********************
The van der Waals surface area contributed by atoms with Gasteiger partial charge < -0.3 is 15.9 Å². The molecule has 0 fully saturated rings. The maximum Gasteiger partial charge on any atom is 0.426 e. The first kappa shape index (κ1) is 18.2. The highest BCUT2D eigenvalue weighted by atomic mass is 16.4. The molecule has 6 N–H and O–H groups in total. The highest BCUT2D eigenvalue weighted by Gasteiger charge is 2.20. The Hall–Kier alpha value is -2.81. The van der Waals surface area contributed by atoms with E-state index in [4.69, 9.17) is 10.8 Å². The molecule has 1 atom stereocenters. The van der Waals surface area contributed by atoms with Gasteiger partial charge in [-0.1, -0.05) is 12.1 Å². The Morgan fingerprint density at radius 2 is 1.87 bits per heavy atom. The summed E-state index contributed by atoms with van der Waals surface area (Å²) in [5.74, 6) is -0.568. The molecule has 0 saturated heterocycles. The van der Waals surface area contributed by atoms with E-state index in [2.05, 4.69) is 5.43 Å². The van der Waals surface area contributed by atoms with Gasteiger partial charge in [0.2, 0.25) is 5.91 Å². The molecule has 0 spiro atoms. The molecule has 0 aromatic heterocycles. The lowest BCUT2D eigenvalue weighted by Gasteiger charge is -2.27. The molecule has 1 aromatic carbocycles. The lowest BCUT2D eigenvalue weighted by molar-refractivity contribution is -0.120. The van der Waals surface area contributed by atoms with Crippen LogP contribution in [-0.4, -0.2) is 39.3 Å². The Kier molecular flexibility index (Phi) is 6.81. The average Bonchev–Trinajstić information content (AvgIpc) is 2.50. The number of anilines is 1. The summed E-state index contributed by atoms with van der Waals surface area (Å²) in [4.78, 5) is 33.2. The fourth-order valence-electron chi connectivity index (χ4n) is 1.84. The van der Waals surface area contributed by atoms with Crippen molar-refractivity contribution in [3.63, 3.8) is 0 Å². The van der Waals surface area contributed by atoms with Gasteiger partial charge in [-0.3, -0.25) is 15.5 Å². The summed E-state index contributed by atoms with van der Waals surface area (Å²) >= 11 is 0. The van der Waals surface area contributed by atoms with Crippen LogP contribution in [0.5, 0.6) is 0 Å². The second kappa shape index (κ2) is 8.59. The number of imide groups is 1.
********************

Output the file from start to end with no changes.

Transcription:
The van der Waals surface area contributed by atoms with Gasteiger partial charge < -0.3 is 15.9 Å². The molecule has 0 fully saturated rings. The maximum Gasteiger partial charge on any atom is 0.426 e. The first kappa shape index (κ1) is 18.2. The highest BCUT2D eigenvalue weighted by atomic mass is 16.4. The molecule has 6 N–H and O–H groups in total. The highest BCUT2D eigenvalue weighted by Gasteiger charge is 2.20. The Hall–Kier alpha value is -2.81. The van der Waals surface area contributed by atoms with E-state index in [4.69, 9.17) is 10.8 Å². The molecule has 1 atom stereocenters. The van der Waals surface area contributed by atoms with Gasteiger partial charge in [-0.1, -0.05) is 12.1 Å². The Morgan fingerprint density at radius 2 is 1.87 bits per heavy atom. The summed E-state index contributed by atoms with van der Waals surface area (Å²) in [5.74, 6) is -0.568. The molecule has 0 saturated heterocycles. The van der Waals surface area contributed by atoms with E-state index in [2.05, 4.69) is 5.43 Å². The van der Waals surface area contributed by atoms with Gasteiger partial charge in [0.2, 0.25) is 5.91 Å². The molecule has 0 spiro atoms. The molecule has 0 aromatic heterocycles. The lowest BCUT2D eigenvalue weighted by Gasteiger charge is -2.27. The molecule has 1 aromatic carbocycles. The lowest BCUT2D eigenvalue weighted by molar-refractivity contribution is -0.120. The van der Waals surface area contributed by atoms with Crippen LogP contribution in [-0.4, -0.2) is 39.3 Å². The Kier molecular flexibility index (Phi) is 6.81. The average Bonchev–Trinajstić information content (AvgIpc) is 2.50. The number of anilines is 1. The summed E-state index contributed by atoms with van der Waals surface area (Å²) in [4.78, 5) is 33.2. The fourth-order valence-electron chi connectivity index (χ4n) is 1.84. The van der Waals surface area contributed by atoms with Crippen molar-refractivity contribution in [3.63, 3.8) is 0 Å². The van der Waals surface area contributed by atoms with Gasteiger partial charge in [-0.3, -0.25) is 15.5 Å². The summed E-state index contributed by atoms with van der Waals surface area (Å²) >= 11 is 0. The van der Waals surface area contributed by atoms with Crippen LogP contribution in [0.5, 0.6) is 0 Å². The second kappa shape index (κ2) is 8.59. The number of imide groups is 1.